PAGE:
Parents in the capital will be able to choose schools for their children based on independently measured research results rather than word of mouth.
Inspectors will visit and grade every school in the capital, both state and private, from the start of the academic year in September, and the results of their evaluations will be made public.
"There is a gap between the quality of education offered at different schools," said Salem Al Sayari, executive director of support services at Abu Dhabi Education Authority (Adec).
"Some schools are progressing well and some are not. We want to align all their standards to an international level."
Under the new quality-control scheme, called Irtiqaa, schools will be judged on eight criteria: the academic progress of pupils, their personal development, the curriculum's role in meeting their needs, quality of teaching, quality of facilities, support of pupils through guidance and care, resources that facilitate learning, and the effectiveness of school leadership and management.
The schools will then be placed in one of eight categories, ranging from excellent to poor, and graded as either A (high performing), B (secure) or C (in need of significant improvement).
Schools that achieve the A grade will receive the Irqaa Award, and may be granted special privileges. Details are not yet available.
Adec has been working on the Irtiqaa programme since 2008 with Tribal, an international inspections organisation. Work included designing and developing the framework, aligning it to global standards and conducting preliminary inspections.
Twenty Emiratis have been selected for training to join the evaluation team, and the authority has begun testing the programme at 12 state schools.
Workshops will be held over the next few months to prepare schools, particularly in the state sector, for the inspections. Private schools have some idea of what to expect because Adec implemented an inspection programme for them in 2010.
Paul Andrews, manager of the private schools division at Adec, said inspections had exposed problems in schools such as poor leadership, a lack of qualified teachers and lacklustre teaching of Arabic, which he described as "the weakest link".
"The school improvement plan has brought about measurable improvement in some schools," he said.
Results of those inspections, however, were never made public. "We want parents to be able to make informed decisions but we had to sensitise schools to the process and expectations first," he said.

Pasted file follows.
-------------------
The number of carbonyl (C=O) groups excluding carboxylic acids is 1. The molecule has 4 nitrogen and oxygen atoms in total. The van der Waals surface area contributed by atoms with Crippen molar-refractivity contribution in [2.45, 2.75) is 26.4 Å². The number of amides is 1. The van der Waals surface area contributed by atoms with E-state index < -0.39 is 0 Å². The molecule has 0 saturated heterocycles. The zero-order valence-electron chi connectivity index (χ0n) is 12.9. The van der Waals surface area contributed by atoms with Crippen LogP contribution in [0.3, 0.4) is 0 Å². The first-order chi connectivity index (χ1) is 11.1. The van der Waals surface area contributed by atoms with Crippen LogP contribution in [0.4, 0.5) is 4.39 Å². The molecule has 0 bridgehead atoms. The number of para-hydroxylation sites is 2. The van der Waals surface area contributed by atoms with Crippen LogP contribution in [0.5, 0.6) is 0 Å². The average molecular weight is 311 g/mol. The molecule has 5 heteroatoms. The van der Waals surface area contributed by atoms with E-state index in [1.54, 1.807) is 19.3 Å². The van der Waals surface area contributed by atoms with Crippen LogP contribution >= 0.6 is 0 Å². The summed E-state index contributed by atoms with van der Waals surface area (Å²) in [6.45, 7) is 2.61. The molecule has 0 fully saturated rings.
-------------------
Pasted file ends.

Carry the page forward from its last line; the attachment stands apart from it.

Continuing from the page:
During the private schools inspection round, Sunrise Indian School was asked to make classes more interactive and promote independent thinking among children.
The school principal, C Inbanathan, said they were working to bring about those changes and he hoped the new Irtiqaa inspectors would not be too heavy handed.
"A bad grade may affect the operation in some areas," he said, "although many schools have built a really good reputation and parents may not necessarily agree with the report."
Mr Andrews said they would ensure that criticism was not conveyed harshly but in a way that fostered improvement and dialogue.
Abdul Kader, principal of The Model School, said they had already improved the infrastructure and provided first-aid training to all the teachers after recommendations made by Adec.
"We have had a talk with the authorities on the best way of putting this information out to the public," he said. "We are ready to have our grades known to parents."
Under the Irtiqaa programme, all grades will be made available to the public as a way to make schools more accountable for their education standards.
"The idea is to enable schools to judge the quality of their provision and services," said Mariam Saqer, the inspection programme manager at Adec. "These reports and classification will also facilitate better communication and cooperation between parents and schools."
Liante Payne, whose children attend a British school in the capital, welcomed news of the inspections and said there was a definite need for schools to have external evaluations.
"Parents need to be aware of how well the school is performing and progressing," she said. "Ranking them is a good move because with so few British schools to chose from, it will make it easier for parents to decide."
State schools said they were equally ready to welcome the inspection process. Samira Al Nuaimi, vice principal of Mubarak Bin Mohammed School, said: "It's a good step by Adec to have experts come in and see how well we are teaching the children. If our teachers are committed and adopt the best methods, then there is nothing to worry and we will get a good report.